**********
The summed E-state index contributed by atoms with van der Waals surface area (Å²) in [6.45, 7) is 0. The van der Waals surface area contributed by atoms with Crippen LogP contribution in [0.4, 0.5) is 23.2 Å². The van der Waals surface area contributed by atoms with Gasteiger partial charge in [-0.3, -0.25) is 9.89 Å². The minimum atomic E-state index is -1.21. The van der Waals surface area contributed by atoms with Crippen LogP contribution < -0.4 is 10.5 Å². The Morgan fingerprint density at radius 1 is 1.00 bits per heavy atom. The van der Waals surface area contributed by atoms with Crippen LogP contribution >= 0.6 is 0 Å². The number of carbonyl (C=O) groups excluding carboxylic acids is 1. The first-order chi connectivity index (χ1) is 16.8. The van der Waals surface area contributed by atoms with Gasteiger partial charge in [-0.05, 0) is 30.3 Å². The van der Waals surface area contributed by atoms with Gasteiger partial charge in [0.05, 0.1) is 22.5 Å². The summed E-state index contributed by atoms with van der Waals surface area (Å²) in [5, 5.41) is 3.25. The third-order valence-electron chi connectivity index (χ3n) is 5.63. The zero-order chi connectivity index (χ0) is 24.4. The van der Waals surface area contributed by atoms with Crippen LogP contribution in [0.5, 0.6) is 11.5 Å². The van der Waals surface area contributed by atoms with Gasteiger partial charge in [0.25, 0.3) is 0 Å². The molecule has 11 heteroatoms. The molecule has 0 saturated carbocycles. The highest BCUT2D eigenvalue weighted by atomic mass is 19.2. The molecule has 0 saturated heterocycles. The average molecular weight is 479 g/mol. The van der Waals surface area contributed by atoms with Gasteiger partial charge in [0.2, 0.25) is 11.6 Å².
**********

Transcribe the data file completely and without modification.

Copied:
The summed E-state index contributed by atoms with van der Waals surface area (Å²) in [6.45, 7) is 0. The van der Waals surface area contributed by atoms with Crippen LogP contribution in [0.4, 0.5) is 23.2 Å². The van der Waals surface area contributed by atoms with Gasteiger partial charge in [-0.3, -0.25) is 9.89 Å². The minimum atomic E-state index is -1.21. The van der Waals surface area contributed by atoms with Crippen LogP contribution < -0.4 is 10.5 Å². The Morgan fingerprint density at radius 1 is 1.00 bits per heavy atom. The van der Waals surface area contributed by atoms with Crippen LogP contribution >= 0.6 is 0 Å². The number of carbonyl (C=O) groups excluding carboxylic acids is 1. The first-order chi connectivity index (χ1) is 16.8. The van der Waals surface area contributed by atoms with Gasteiger partial charge in [-0.05, 0) is 30.3 Å². The van der Waals surface area contributed by atoms with Gasteiger partial charge in [0.05, 0.1) is 22.5 Å². The summed E-state index contributed by atoms with van der Waals surface area (Å²) in [5, 5.41) is 3.25. The third-order valence-electron chi connectivity index (χ3n) is 5.63. The zero-order chi connectivity index (χ0) is 24.4. The van der Waals surface area contributed by atoms with Crippen LogP contribution in [0.5, 0.6) is 11.5 Å². The van der Waals surface area contributed by atoms with Gasteiger partial charge in [0.25, 0.3) is 0 Å². The molecule has 11 heteroatoms. The molecule has 0 saturated carbocycles. The highest BCUT2D eigenvalue weighted by atomic mass is 19.2. The molecule has 0 saturated heterocycles. The average molecular weight is 479 g/mol. The van der Waals surface area contributed by atoms with Gasteiger partial charge in [0.2, 0.25) is 11.6 Å².